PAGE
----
FIGS. 8 through 12 provide a detailed description of the programming operation for one embodiment of the flash memory device 200. Unlike the prior art flash memory devices, one embodiment may distinguish between a programming or write operation failure due to a device protect error and a program operation failure (such as a power failure or a bad block). Furthermore, unlike the prior art flash memory devices, one embodiment, allows the flash memory device 200 to suspend a programming operation.

For one embodiment, the main memory array 212 is programmed by performing a programming operation such as a byte write operation. In step 901, the control logic receives a programming command, such as a byte write command, to initiate the programming operation. Once the data to be written and the address to be written into the flash memory device 200 is received by the control logic in step 902, the status register 206 is updated to 25 indicate that the control logic is busy performing a data modification operation in step 903. For one embodiment, the memory location 408 in the status register 400 is updated to store a logic “0.”

Once the status register 206 has been updated at step 903, the control logic performs a block lock check at step 904. The block lock check in step 904 is performed in accordance with the steps described in FIG. 7. The block lock check ensures that the status register 206 includes the updated protection status information corresponding to the memory location selected for the programming operation. Next, in step 905, the control logic starts performing the programming operation specified by the programming command.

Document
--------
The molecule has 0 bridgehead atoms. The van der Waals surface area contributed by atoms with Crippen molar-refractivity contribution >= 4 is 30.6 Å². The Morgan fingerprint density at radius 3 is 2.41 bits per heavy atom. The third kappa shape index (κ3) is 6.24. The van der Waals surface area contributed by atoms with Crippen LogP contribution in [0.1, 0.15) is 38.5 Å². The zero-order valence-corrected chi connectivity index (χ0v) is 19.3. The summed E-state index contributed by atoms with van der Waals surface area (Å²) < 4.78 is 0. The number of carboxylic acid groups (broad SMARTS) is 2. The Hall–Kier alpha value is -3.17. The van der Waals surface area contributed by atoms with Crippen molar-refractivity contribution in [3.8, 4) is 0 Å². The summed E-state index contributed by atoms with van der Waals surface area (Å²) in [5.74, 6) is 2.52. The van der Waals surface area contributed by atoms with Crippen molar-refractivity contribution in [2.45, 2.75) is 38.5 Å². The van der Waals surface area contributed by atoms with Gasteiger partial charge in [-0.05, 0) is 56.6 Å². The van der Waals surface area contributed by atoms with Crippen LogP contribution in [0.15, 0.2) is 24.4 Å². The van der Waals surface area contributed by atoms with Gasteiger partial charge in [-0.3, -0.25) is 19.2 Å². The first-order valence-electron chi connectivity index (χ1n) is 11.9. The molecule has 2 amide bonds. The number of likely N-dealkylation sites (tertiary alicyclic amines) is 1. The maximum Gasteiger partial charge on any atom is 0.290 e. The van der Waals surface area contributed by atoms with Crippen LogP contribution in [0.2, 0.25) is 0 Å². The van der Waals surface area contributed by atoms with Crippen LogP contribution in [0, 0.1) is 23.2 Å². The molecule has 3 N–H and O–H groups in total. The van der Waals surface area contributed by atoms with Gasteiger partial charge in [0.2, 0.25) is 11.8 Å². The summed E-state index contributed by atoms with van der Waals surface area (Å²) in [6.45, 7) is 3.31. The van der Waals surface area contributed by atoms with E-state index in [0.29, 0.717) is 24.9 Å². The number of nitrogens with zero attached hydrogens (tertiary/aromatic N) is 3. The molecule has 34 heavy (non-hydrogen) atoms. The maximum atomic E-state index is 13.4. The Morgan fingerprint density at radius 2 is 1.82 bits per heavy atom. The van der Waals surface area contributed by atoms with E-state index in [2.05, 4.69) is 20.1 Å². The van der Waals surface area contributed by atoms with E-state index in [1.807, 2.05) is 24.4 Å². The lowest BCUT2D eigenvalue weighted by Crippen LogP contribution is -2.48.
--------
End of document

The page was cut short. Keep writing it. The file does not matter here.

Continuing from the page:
The control logic then determines if the programming operation is completed in step 1001. If the programming operation is completed, then the status register 206 is updated to indicate that the control logic has completed its previous data modification operation and is ready to receive a new data modification operation in step 1002. After updating the status register 206, a determination is made in step 1003 whether to perform a full status check. The full status check checks the various status signals to determine whether a specified failure has occurred. FIG. 12 describes the status check in more detail. If a full status check is desired, then the control logic proceeds to step 1301. Otherwise, the programming operation is completed.

On the other hand, if the programming operation is not completed in step 1001, then the control logic determines whether a programming suspend command has been entered in step 1004. If a programming suspend command has been entered, then the control logic proceeds to step 1101 in FIG. 10.

Once a programming suspend command has been entered, the control logic may or may not proceed to suspend the programming operation. The programming suspend command requests that the control logic suspend the programming operation sequence at one of the predetermined points in the algorithm. Although a programming suspend command has been received by the control logic, if the program operation has already or is currently executing those commands, the programming operation may not be suspended.